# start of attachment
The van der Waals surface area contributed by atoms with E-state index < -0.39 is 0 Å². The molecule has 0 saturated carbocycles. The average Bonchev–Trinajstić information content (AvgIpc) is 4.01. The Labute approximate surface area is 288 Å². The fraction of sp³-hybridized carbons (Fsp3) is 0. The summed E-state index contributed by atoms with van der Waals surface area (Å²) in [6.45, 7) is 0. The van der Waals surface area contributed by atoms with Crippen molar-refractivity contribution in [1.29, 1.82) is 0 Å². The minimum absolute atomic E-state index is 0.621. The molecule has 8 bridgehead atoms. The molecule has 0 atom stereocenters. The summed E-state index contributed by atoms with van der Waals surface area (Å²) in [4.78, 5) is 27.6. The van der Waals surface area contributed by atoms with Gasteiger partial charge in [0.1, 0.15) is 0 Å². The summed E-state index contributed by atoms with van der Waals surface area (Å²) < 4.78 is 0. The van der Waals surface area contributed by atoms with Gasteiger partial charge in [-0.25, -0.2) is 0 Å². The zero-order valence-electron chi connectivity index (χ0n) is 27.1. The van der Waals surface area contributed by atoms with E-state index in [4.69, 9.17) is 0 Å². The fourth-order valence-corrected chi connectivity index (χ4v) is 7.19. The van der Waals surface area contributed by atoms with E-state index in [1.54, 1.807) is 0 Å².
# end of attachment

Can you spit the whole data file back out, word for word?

The van der Waals surface area contributed by atoms with E-state index < -0.39 is 0 Å². The molecule has 0 saturated carbocycles. The average Bonchev–Trinajstić information content (AvgIpc) is 4.01. The Labute approximate surface area is 288 Å². The fraction of sp³-hybridized carbons (Fsp3) is 0. The summed E-state index contributed by atoms with van der Waals surface area (Å²) in [6.45, 7) is 0. The van der Waals surface area contributed by atoms with Crippen molar-refractivity contribution in [1.29, 1.82) is 0 Å². The minimum absolute atomic E-state index is 0.621. The molecule has 8 bridgehead atoms. The molecule has 0 atom stereocenters. The summed E-state index contributed by atoms with van der Waals surface area (Å²) in [4.78, 5) is 27.6. The van der Waals surface area contributed by atoms with Gasteiger partial charge in [0.1, 0.15) is 0 Å². The summed E-state index contributed by atoms with van der Waals surface area (Å²) < 4.78 is 0. The van der Waals surface area contributed by atoms with Gasteiger partial charge in [-0.25, -0.2) is 0 Å². The zero-order valence-electron chi connectivity index (χ0n) is 27.1. The van der Waals surface area contributed by atoms with E-state index in [4.69, 9.17) is 0 Å². The fourth-order valence-corrected chi connectivity index (χ4v) is 7.19. The van der Waals surface area contributed by atoms with E-state index in [1.54, 1.807) is 0 Å².